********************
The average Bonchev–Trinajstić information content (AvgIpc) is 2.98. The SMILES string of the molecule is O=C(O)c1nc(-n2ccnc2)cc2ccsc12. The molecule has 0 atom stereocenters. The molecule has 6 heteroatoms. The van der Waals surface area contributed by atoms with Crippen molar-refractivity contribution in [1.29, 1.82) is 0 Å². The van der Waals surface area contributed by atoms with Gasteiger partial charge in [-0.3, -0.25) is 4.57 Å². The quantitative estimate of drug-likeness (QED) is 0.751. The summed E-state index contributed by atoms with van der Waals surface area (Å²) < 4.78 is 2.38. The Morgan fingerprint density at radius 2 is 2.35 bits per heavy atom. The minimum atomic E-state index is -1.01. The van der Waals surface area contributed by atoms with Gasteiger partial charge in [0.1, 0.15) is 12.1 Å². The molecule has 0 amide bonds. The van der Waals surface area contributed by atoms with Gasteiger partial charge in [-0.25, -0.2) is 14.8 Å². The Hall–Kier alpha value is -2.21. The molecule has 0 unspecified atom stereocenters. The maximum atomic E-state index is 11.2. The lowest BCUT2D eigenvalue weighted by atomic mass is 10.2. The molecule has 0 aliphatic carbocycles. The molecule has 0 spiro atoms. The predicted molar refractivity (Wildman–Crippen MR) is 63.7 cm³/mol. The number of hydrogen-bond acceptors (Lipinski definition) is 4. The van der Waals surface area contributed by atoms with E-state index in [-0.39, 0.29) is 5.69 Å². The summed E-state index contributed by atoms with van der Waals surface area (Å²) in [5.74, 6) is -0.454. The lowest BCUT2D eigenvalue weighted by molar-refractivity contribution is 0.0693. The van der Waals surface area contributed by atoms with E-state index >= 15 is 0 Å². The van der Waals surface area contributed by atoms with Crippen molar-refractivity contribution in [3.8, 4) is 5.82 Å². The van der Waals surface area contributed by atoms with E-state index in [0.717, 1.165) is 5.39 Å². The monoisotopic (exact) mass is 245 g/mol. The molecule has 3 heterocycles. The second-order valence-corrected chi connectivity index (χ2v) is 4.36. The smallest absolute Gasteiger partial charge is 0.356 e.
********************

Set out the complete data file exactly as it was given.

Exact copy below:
The average Bonchev–Trinajstić information content (AvgIpc) is 2.98. The SMILES string of the molecule is O=C(O)c1nc(-n2ccnc2)cc2ccsc12. The molecule has 0 atom stereocenters. The molecule has 6 heteroatoms. The van der Waals surface area contributed by atoms with Crippen molar-refractivity contribution in [1.29, 1.82) is 0 Å². The van der Waals surface area contributed by atoms with Gasteiger partial charge in [-0.3, -0.25) is 4.57 Å². The quantitative estimate of drug-likeness (QED) is 0.751. The summed E-state index contributed by atoms with van der Waals surface area (Å²) < 4.78 is 2.38. The Morgan fingerprint density at radius 2 is 2.35 bits per heavy atom. The minimum atomic E-state index is -1.01. The van der Waals surface area contributed by atoms with Gasteiger partial charge in [0.1, 0.15) is 12.1 Å². The molecule has 0 amide bonds. The van der Waals surface area contributed by atoms with Gasteiger partial charge in [-0.25, -0.2) is 14.8 Å². The Hall–Kier alpha value is -2.21. The molecule has 0 unspecified atom stereocenters. The maximum atomic E-state index is 11.2. The lowest BCUT2D eigenvalue weighted by atomic mass is 10.2. The molecule has 0 aliphatic carbocycles. The molecule has 0 spiro atoms. The predicted molar refractivity (Wildman–Crippen MR) is 63.7 cm³/mol. The number of hydrogen-bond acceptors (Lipinski definition) is 4. The van der Waals surface area contributed by atoms with E-state index in [-0.39, 0.29) is 5.69 Å². The summed E-state index contributed by atoms with van der Waals surface area (Å²) in [5.74, 6) is -0.454. The lowest BCUT2D eigenvalue weighted by molar-refractivity contribution is 0.0693. The van der Waals surface area contributed by atoms with E-state index >= 15 is 0 Å². The van der Waals surface area contributed by atoms with Crippen molar-refractivity contribution in [3.8, 4) is 5.82 Å². The van der Waals surface area contributed by atoms with E-state index in [0.717, 1.165) is 5.39 Å². The monoisotopic (exact) mass is 245 g/mol. The molecule has 3 heterocycles. The second-order valence-corrected chi connectivity index (χ2v) is 4.36. The smallest absolute Gasteiger partial charge is 0.356 e.